Reasons To Quit Delaware Are Gettin' Bigger Each Day

Over the last few months, I have been following the saga of the lawsuit challenging TripAdvisor's plan to change its corporate domicile from Delaware to Nevada.   The stockholders approved the proposed redomestication last spring, but the proposed exfiltration became subject to a stockholder challenge.  Palkon v. Maffeii, 2024 WL 678204 (Del. Ch. Feb. 20, 2024).   Vice Chancellor J. Travis Laster declined to enjoin the move but is allowing the suit to go forward on the question of damages.  See Vice Chancellor Laster Rules That It Is "Reasonably Conceivable" That Nevada Provides Greater Protection Against Fiduciary Liability Than Delaware and What Are The Damages?

"And the reason for quittin'sGettin' bigger each day"*

TripAdvisor is not the only Delaware corporation to look westward to the xerothermic valleys and windy peaks of Nevada.  In January, Laird Superfood, Inc. disclosed that it had made the move.  Here are some of the reasons for leaving Delaware that Laird gave in its proxy statement:

  • Franchise Tax Savings - Laird stated that it would pay approximately $200,000 in Delaware Franchise Taxes in 2023.  That is over 285 times the $700 that Laird expects to pay in annual filing fees to the State of Nevada. 

  • Greater protection from unmeritorious litigation for directors and officers of the Company - Nevada does set the liability bar high.  NRS 78.138(3) provides that except when resisting a change in control, directors and officers, in deciding upon matters of business, are presumed to act in good faith, on an informed basis and with a view to the interests of the corporation.  With certain statutory exceptions and unless the articles of incorporation provide otherwise, directors and officers are not individually liable to the corporation or its stockholder or creditors for any damages as a result of any act or failure to act in his or her capacity as such unless the presumption of good faith has been rebutted and it is proven that (i) the director's or officer's act or failure to act constituted a breach of fiduciary duty as a director or officer, and the breach involved intentional misconduct, fraud or knowing violation of the law.  NRS 78.138(7).  

  • A statute-focused approach that does not depend upon judicial interpretation, supplementation and revision - One of my primary complaints about Delaware jurisprudence has been that you can read the Delaware General Corporation Law cover to cover and still know very little about Delaware corporate law.  Many extremely important doctrines and standards are the product of case-law and subject to continuous refinement by the Delaware courts.  You will not find "entire fairness", "Caremark duty" or "Revlon duty" in the Delaware General Corporation Law.  While Delaware's judge-made corporate law does evidence a high degree of legal sophistication, it also imposes significant costs on corporations due to the inherent uncertainty engendered by the ever evolving nature of Delaware jurisprudence.  It also encourages litigants to test new theories of liability.  Nevada statutorily eschews Delaware (and other state precedent) by providing: "The plain meaning of the laws enacted by the Legislature in this title, including, without limitation, the fiduciary duties and liability of the directors and officers of a domestic corporation set forth in NRS 78.138 and 78.139, must not be supplanted or modified by laws or judicial decisions from any other jurisdiction."  NRS 78.012(3).  Directors and officers of Nevada may be "informed by the laws and judicial decisions of other jurisdictions and the practices observed by business entities in any such jurisdiction, but the failure or refusal of a director or officer to consider, or to conform the exercise of his or her powers to, the laws, judicial decisions or practices of another jurisdiction does not constitute or indicate a breach of a fiduciary duty."  NRS 78.012(4).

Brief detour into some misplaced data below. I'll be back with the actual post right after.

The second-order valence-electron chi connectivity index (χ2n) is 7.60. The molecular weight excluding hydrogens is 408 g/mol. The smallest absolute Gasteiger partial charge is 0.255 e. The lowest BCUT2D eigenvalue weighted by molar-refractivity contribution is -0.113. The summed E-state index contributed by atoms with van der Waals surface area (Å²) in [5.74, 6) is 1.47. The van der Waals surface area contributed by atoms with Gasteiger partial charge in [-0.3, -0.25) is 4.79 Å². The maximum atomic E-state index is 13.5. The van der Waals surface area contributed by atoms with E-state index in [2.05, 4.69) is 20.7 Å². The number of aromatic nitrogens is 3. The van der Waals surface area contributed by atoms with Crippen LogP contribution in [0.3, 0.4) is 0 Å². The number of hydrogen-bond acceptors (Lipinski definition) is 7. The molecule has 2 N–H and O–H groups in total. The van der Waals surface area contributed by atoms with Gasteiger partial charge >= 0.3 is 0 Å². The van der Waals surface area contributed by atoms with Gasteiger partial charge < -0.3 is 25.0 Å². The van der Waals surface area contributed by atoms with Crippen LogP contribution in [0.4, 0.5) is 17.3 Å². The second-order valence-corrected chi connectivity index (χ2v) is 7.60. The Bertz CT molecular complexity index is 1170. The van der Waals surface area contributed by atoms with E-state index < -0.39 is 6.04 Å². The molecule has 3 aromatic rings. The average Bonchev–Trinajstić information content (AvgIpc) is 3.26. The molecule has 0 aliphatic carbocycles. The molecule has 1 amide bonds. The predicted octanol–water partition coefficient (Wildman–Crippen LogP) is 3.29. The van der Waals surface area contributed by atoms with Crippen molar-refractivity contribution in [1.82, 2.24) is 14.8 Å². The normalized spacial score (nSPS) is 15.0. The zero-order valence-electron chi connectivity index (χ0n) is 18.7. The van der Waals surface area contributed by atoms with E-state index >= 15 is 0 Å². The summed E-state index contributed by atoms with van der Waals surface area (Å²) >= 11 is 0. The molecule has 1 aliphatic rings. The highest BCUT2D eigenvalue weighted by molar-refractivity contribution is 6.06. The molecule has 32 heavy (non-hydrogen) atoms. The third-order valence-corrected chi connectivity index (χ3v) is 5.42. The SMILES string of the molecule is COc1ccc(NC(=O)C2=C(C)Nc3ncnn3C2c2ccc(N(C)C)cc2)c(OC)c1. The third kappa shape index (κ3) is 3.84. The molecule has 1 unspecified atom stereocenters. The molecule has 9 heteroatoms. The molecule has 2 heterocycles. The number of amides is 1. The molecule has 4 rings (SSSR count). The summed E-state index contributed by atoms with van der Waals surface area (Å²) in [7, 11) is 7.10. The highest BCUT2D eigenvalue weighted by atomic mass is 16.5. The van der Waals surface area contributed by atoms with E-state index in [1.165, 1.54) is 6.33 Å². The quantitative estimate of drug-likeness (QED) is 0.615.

*Reasons to Quit, Merle Haggard